Description The Mesoamerican ballgame was part of a ceremonial complex that included dance, music, and drama, and often was associated with warfare and solemn rites of cosmic renewal. Its ceremonial components-from parades to ritual dance performances to sacrificial rites-constituted a potent collective activity that reinforced social cohesion. Given the importance of these ceremonies, it is not surprising that Mesoamerican art is filled with portrayals of ballplayers as performers. These figurines from the Jalisco-Colima area of West Mexico portray ballplayers bedecked in the wide belts and arm bands (arm protectors) typical of ballgame gear. Their pose communicates readiness for the intense action of the game, while their large ear and nose ornaments, ample necklaces, and multiple textile head bands suggest the kind of ornate attire frequently worn by performers.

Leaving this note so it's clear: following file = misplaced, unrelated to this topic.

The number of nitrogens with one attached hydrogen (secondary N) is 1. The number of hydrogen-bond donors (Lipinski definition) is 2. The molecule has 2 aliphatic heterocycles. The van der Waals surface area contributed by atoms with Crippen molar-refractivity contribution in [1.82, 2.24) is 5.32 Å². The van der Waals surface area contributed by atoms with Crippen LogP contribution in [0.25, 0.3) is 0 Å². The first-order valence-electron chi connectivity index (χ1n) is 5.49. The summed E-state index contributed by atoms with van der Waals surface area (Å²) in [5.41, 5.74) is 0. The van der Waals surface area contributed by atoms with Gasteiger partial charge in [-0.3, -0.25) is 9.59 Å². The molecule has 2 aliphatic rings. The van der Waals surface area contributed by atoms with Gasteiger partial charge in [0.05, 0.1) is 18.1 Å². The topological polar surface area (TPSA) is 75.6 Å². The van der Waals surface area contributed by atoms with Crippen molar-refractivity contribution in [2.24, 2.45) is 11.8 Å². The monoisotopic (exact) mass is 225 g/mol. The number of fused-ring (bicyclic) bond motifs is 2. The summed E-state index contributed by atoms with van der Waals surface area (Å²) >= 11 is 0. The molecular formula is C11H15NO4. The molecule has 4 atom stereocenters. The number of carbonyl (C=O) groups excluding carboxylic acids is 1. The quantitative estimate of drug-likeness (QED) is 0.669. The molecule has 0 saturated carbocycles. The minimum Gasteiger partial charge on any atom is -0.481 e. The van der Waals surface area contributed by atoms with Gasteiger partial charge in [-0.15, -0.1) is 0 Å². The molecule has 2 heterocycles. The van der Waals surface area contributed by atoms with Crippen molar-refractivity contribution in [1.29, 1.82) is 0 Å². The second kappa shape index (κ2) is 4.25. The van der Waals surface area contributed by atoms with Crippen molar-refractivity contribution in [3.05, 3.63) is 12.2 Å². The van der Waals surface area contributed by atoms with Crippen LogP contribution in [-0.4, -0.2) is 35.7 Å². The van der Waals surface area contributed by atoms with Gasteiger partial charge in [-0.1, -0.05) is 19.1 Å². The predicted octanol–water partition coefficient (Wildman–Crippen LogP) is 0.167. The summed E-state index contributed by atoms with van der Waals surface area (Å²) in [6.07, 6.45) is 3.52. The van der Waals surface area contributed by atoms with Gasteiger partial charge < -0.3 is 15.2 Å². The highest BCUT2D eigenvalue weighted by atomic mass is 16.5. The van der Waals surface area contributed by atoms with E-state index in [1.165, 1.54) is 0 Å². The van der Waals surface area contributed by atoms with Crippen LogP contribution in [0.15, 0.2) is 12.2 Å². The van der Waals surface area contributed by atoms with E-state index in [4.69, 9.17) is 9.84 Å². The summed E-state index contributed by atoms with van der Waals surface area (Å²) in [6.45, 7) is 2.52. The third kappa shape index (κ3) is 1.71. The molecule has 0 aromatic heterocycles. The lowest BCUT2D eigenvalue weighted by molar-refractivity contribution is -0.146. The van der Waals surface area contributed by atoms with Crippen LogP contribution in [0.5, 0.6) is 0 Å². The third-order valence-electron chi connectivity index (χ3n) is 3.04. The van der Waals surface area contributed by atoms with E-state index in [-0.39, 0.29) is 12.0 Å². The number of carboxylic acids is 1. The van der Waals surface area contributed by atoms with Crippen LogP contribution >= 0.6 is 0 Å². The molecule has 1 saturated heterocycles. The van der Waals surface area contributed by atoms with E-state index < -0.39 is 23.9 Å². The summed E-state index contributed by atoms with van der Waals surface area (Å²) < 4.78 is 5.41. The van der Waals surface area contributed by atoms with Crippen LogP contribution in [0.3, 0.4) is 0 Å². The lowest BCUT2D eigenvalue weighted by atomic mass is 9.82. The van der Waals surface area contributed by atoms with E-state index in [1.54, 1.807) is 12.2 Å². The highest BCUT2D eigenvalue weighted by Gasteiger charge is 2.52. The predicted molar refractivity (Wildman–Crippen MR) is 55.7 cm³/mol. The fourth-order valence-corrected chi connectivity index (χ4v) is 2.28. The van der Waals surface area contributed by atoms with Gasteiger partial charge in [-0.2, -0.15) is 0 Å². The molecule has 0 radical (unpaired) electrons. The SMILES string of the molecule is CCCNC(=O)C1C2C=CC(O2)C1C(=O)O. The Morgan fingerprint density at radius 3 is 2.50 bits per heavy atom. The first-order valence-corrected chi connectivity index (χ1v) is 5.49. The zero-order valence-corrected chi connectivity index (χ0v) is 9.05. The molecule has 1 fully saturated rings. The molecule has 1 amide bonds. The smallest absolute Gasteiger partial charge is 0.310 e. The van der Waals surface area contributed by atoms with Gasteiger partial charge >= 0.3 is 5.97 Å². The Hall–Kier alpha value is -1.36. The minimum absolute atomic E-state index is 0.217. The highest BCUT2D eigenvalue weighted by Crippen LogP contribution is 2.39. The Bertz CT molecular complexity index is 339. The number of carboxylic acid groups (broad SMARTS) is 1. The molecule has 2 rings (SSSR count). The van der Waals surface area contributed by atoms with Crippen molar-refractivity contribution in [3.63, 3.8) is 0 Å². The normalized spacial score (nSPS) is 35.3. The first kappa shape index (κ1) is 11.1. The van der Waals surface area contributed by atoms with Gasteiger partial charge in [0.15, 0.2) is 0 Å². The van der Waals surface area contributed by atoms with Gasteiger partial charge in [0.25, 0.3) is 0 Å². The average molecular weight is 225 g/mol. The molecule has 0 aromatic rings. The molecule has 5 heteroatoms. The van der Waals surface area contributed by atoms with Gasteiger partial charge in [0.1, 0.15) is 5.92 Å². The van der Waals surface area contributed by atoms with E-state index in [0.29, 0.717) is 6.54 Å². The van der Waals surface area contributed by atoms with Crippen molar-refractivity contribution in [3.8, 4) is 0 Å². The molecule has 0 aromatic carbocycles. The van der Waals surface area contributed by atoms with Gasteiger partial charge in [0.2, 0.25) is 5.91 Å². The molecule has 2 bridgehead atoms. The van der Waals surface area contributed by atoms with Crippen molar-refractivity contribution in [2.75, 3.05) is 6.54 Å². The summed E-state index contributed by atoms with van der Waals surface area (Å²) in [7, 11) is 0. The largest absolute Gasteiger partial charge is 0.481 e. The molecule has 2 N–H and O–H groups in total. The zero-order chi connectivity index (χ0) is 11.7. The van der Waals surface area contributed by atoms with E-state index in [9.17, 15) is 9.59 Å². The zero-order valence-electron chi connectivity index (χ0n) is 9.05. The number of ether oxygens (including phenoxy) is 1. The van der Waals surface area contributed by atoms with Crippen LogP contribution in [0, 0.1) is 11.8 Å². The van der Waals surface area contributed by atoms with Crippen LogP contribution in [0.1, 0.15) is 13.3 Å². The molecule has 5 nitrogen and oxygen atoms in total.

- Exploring Art of the Ancient Americas: The John Bourne Collection Gift. The Walters Art Museum, Baltimore; Frist Center for the Visual Arts, Nashville. 2012-2013.
Provenance Acquired by Leonard Kalina; purchased by John G. Bourne, Santa Fe, New Mexico, between 1990 and 1999; given to Walters Art Museum, 2013.
Credit Gift of John G. Bourne, 2013
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